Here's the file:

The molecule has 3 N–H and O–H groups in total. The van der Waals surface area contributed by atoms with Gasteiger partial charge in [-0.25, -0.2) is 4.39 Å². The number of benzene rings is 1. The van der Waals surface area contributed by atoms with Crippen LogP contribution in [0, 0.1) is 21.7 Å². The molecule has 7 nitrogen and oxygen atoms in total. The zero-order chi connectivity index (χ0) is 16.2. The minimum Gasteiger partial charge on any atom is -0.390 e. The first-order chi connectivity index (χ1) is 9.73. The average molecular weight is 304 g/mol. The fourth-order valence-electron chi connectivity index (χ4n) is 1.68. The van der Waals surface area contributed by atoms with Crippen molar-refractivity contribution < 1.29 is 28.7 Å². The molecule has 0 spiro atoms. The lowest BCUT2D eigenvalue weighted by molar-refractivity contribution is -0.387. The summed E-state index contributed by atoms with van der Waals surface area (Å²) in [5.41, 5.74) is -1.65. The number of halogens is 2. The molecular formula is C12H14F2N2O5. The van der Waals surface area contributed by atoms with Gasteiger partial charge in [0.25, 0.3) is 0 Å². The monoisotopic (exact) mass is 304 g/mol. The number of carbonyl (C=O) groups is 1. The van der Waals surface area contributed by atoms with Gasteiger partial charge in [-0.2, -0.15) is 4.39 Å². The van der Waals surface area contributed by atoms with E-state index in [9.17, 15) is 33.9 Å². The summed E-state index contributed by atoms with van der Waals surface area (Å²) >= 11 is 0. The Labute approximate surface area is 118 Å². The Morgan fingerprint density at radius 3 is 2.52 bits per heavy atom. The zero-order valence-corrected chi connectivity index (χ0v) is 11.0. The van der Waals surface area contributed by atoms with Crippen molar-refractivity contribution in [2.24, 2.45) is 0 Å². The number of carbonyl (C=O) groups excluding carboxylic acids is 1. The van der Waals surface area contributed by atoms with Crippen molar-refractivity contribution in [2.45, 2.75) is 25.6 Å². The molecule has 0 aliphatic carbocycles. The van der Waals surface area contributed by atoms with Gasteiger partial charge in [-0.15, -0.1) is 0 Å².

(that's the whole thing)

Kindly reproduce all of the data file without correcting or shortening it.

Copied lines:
The molecule has 3 N–H and O–H groups in total. The van der Waals surface area contributed by atoms with Gasteiger partial charge in [-0.25, -0.2) is 4.39 Å². The number of benzene rings is 1. The van der Waals surface area contributed by atoms with Crippen LogP contribution in [0, 0.1) is 21.7 Å². The molecule has 7 nitrogen and oxygen atoms in total. The zero-order chi connectivity index (χ0) is 16.2. The minimum Gasteiger partial charge on any atom is -0.390 e. The first-order chi connectivity index (χ1) is 9.73. The average molecular weight is 304 g/mol. The fourth-order valence-electron chi connectivity index (χ4n) is 1.68. The van der Waals surface area contributed by atoms with Crippen molar-refractivity contribution < 1.29 is 28.7 Å². The molecule has 0 spiro atoms. The lowest BCUT2D eigenvalue weighted by molar-refractivity contribution is -0.387. The summed E-state index contributed by atoms with van der Waals surface area (Å²) in [5.41, 5.74) is -1.65. The number of halogens is 2. The molecular formula is C12H14F2N2O5. The van der Waals surface area contributed by atoms with Gasteiger partial charge in [0.25, 0.3) is 0 Å². The monoisotopic (exact) mass is 304 g/mol. The number of carbonyl (C=O) groups is 1. The van der Waals surface area contributed by atoms with Gasteiger partial charge in [-0.2, -0.15) is 4.39 Å². The van der Waals surface area contributed by atoms with E-state index in [9.17, 15) is 33.9 Å². The summed E-state index contributed by atoms with van der Waals surface area (Å²) >= 11 is 0. The Labute approximate surface area is 118 Å². The Morgan fingerprint density at radius 3 is 2.52 bits per heavy atom. The zero-order valence-corrected chi connectivity index (χ0v) is 11.0. The van der Waals surface area contributed by atoms with Crippen molar-refractivity contribution in [2.24, 2.45) is 0 Å². The number of carbonyl (C=O) groups excluding carboxylic acids is 1. The van der Waals surface area contributed by atoms with Crippen molar-refractivity contribution in [2.45, 2.75) is 25.6 Å². The molecule has 0 aliphatic carbocycles. The van der Waals surface area contributed by atoms with Gasteiger partial charge in [-0.15, -0.1) is 0 Å².